Agent for a Cause (Chapter Six - Checkmate, page 1 of 8)

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Kevin sort of just roamed the small city park. When he got too close to the street I took his hand and steered him back into the park. At any moment I was prepared to tackle him to the ground should he suddenly try to dart off, but he didn't and I gradually became aware that in his own way he was enjoying the park even though he appeared to be just aimlessly wandering around it.

Even with the autism I could sense that there was a very bright intellect at play behind his eyes. He stopped suddenly and stared intently at something. I followed Kevin's gaze to where two men were playing a game of chess on a park bench. Now this I could do!

I approached the men pulling out enough money to do the job. The men quickly moved off, their hands full of the money I'd given them. Gathering up the chessboard and pieces I led Kevin to a more secluded table and got him seated.

Kevin's form of autism rendered him nonverbal and instead of talking to him I found myself silent as well, favoring instead to just show him what I needed from him in order to play the game. The silence didn't bother me as I was quiet by nature myself.

I laid all the pieces to the side of the board and took each piece and showed the specific movements that piece could make on the chessboard. I did this for both colors and I grouped like pieces together and divided by color.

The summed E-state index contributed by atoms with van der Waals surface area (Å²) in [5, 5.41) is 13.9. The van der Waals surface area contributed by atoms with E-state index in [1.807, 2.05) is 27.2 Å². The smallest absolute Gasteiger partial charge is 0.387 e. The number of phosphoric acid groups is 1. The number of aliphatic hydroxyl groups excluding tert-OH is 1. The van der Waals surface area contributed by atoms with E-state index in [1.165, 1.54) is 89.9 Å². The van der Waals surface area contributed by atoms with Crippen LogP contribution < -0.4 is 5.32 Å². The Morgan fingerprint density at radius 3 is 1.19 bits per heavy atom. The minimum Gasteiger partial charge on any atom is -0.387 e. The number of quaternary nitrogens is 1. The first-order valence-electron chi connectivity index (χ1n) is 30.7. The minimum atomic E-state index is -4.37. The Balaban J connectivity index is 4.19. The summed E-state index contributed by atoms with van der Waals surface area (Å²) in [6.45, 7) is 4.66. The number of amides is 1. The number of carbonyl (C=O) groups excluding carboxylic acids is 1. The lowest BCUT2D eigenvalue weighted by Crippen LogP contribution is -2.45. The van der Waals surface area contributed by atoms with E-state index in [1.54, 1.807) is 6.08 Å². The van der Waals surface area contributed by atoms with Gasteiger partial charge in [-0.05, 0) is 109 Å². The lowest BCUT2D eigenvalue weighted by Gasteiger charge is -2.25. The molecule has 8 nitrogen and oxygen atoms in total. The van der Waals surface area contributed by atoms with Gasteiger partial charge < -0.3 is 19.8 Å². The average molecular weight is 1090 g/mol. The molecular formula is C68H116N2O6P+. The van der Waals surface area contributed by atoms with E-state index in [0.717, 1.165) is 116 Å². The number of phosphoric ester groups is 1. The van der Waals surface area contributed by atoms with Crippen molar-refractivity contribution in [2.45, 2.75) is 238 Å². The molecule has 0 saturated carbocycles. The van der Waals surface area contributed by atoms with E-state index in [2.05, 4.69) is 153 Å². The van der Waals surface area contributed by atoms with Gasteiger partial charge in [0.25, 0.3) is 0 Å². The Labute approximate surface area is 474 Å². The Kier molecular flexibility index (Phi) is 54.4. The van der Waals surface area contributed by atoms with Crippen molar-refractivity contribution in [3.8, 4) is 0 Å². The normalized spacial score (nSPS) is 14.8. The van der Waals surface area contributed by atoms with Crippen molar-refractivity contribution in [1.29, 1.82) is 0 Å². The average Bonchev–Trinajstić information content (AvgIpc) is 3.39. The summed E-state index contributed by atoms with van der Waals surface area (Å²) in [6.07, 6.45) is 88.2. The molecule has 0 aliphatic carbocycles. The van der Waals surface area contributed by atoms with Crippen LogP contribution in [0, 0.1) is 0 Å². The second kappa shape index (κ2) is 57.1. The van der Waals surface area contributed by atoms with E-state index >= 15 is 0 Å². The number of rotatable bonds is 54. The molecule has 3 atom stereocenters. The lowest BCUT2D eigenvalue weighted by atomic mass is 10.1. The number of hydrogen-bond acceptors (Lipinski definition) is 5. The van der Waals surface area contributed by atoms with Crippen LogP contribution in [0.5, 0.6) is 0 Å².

Maybe I was shooting up the wrong apple tree, but heck I figured it was worth a shot and it was keeping him interested. I set the board and began to play. I played both sides illustrating further the possible moves of the pieces. I played three games by myself and I was getting a little tired of it.

I started to reach for a piece on his side, but his hand was already on it. I withdrew my hand and he moved the piece correctly. He didn't do so well on his next moves though. I had to keep him from double moving in a turn several times and I was starting to think that I should just let him move the pieces however he wanted to, but I didn't give into that thought.

He may be suffering under a handicap that most people didn't have to deal with, but he should still learn and be taught how to do something right. Anything else wasn't fair to him. We got through the game and started another.

On a whim of thought I turned the board game around and gave him the black pieces, which was a concession on my part because I favored those over the white pieces personally. His moves were correct and he stopped trying to move twice in the same turn. He'd gotten radically better in just one game and I couldn't but feel excited for him. I was sort of proud of myself for sticking with it to. What had changed?

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